(i) The Greater Himalayas/The Himadri

(ii) The Lesser Himalayas /The Himachal

(iii) The Outer Himalayas/The Siwaliks

(i) The Greater Himalayas or the Himadri

The Greater Himalayas rise abruptly like a wall north of the Lesser Himalayas. The Greater Himalayas are about 25 km wide. Its average height is about 6,000 m. The Greater Himalayas receive lesser rainfall as compared to the Lesser Himalayas and the Siwaliks. Physical weathering is less effective over the Greater Himalayas as compared to the other ranges. Almost all the lofty peaks of Himalayas are located in this range. The notable ones are Mt. Everest (8,848  and Kanchenjunga (8,586 m). Mt.Everest is located in Nepal and Kanchenjunga is located between Nepal and Sikkim. This range is the most continuous of all ranges. It is region of permanent snow cover. So, it has many glaciers. Gangothri, Yamunothri and Siachen are some of them.

• Himalaya is the home of several high peaks.

• However, it holds the record of having the maximum number of highest peaks among any mountain range in world.

• Out of 14 highest peaks in this world, Himalayas holds 9.

(ii) The Lesser Himalayas or The Himachal

It is the middle range of Himalayas. Height of this range varies from 3, 700 to 4,500 m. Its width varies upto 80 km. The major rocks of this range are slate, limestone and quartzite. This region is subjected to extensive erosion due to heavy rainfall, deforestation and urbanization. Pir Panjal, Dhauladhar and Mahabharat are the mountain ranges found in this part. Major hill stations of the Himalayas are located in this range. Shimla, Mussourie, Nainital, Almora, Ranikhet and Darjeeling are the familiar ones.

• The major passes in the Himalaya are Karakoram pass (Jammu and Kashmir), Zojila pass, Shipkila pass (Himachal Pradesh), Bomdila pass (Arunachal Pradesh), Nathula pass and Jhelepla pass (Sikkim).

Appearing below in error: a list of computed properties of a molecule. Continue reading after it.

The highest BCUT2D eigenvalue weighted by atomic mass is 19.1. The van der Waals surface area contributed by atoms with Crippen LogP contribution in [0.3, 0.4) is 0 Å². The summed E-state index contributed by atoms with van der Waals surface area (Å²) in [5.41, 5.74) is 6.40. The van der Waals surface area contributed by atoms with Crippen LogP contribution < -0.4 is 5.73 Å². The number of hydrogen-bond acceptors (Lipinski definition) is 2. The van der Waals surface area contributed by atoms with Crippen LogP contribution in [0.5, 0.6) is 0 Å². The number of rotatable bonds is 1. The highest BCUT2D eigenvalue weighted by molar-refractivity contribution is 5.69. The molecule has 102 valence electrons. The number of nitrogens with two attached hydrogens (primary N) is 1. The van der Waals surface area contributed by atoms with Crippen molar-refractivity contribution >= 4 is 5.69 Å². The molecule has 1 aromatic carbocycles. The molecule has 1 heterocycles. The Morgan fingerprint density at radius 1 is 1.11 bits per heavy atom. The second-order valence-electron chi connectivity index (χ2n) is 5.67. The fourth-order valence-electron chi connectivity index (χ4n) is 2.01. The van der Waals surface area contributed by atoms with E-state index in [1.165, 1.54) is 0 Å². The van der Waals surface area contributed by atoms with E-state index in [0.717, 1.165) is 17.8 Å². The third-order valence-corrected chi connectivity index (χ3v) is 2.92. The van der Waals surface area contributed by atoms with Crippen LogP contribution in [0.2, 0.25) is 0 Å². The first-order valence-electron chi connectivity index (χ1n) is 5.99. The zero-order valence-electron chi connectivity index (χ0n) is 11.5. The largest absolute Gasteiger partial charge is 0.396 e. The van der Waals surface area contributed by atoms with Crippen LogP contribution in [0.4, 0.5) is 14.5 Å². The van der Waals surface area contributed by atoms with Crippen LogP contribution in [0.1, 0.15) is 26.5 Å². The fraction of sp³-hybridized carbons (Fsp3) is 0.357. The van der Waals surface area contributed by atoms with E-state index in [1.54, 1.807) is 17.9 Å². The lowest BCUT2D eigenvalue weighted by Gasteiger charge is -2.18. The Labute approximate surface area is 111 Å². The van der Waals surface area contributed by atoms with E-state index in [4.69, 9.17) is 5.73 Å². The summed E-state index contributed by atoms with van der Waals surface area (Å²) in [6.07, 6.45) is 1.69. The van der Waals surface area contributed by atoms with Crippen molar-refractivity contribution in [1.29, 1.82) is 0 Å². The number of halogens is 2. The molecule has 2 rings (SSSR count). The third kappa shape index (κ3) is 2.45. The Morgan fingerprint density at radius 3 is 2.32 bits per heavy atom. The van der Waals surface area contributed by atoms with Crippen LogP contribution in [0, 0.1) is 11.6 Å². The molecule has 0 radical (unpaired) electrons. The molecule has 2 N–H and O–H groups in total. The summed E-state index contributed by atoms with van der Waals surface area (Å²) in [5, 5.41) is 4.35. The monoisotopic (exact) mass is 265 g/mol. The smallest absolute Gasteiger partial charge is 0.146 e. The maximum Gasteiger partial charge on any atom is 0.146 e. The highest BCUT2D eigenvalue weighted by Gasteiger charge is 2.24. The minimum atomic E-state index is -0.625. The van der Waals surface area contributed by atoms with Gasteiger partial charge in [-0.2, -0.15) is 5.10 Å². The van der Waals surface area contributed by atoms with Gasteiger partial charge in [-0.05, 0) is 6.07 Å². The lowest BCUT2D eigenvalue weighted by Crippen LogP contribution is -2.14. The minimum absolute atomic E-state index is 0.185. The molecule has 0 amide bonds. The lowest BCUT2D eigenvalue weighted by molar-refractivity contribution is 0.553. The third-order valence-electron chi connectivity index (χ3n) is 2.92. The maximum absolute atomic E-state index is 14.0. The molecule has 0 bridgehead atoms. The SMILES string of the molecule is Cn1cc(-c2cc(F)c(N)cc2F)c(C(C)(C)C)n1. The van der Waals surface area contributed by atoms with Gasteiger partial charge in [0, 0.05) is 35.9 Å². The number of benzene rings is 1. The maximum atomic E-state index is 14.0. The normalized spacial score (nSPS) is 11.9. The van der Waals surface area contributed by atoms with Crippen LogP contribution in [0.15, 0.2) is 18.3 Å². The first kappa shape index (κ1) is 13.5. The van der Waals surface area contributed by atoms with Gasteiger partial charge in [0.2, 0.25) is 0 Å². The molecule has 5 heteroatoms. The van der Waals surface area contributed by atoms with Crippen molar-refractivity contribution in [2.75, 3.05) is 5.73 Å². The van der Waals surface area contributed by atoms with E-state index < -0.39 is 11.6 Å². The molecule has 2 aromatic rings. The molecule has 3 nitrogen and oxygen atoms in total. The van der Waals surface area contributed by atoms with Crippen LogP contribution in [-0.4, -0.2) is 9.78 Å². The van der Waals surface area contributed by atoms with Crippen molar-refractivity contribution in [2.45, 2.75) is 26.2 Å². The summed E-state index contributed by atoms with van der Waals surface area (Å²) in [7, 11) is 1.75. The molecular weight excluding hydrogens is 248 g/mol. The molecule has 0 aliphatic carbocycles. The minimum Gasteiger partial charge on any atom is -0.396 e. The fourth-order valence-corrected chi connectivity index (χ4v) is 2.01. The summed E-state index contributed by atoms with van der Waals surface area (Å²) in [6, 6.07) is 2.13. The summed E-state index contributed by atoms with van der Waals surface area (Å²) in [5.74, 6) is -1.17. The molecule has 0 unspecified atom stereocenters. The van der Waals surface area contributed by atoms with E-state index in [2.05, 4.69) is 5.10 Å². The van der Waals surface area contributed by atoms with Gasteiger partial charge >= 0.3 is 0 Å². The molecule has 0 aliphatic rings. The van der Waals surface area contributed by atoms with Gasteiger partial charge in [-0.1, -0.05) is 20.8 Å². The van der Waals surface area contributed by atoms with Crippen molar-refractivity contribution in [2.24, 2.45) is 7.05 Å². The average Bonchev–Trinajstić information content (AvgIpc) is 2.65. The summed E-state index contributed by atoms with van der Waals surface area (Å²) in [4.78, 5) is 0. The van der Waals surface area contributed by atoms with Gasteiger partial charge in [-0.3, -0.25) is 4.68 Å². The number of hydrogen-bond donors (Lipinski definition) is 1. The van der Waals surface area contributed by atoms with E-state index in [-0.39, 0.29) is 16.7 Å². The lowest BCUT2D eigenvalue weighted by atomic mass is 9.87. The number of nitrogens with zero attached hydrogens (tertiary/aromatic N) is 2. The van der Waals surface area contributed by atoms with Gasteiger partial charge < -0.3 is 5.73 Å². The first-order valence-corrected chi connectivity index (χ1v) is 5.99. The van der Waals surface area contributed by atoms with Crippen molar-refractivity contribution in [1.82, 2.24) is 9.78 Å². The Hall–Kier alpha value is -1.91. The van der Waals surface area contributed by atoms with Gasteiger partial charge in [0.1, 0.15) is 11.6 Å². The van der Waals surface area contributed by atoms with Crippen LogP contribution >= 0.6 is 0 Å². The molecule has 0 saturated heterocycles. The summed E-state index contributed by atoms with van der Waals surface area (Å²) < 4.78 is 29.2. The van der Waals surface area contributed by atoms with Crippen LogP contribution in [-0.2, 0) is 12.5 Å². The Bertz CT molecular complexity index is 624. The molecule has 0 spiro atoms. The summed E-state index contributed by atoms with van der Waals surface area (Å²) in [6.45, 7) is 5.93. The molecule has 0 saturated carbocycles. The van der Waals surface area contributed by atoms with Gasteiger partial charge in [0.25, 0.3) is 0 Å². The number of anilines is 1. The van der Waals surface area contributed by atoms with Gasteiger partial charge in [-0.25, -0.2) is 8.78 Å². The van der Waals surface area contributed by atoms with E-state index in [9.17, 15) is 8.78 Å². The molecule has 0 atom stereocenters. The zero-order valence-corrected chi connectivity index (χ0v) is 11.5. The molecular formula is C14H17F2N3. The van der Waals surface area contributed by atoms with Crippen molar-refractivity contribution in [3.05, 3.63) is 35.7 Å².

• The Khyber pass which connects Pakistan and Afganisthan, and Bolan pass in Pakistan are theimportant passes of the Indian subcontinent

(iii) The Outer Himalayas/The Siwaliks

The Siwaliks extend from Jammu and Kashmir to Assam. It is partly made by the debris brought by the Himalayan rivers. The altitude varying between 900-1100 metres average elevation of this range is 1000 m. The width of Siwaliks varies from 10 km in the east to 50 km in the west. It is the most discontinuous range. The longitudinal valleys found between the Siwaliks and the Lesser Himalayas are called Duns in the west and Duars in the east. These are the ideal sites for the development of settlements in this region.

3. Purvanchal Hills

These are the eastern off-shoot of Himalayas. It extended in the north-eastern states of India. Most of these hills are located along the border of India and Myanmar while others are inside India. Dafla Hills, Abor Hills, Mishmi Hills, Patkai Bum Hills, Naga Hills, Manipur Hills, Mizo Hills, Tripura Hills, Mikir Hills, Garo Hills, Khasi Hills and Jaintia Hills are the hills which are collectively known as purvanchal Hills.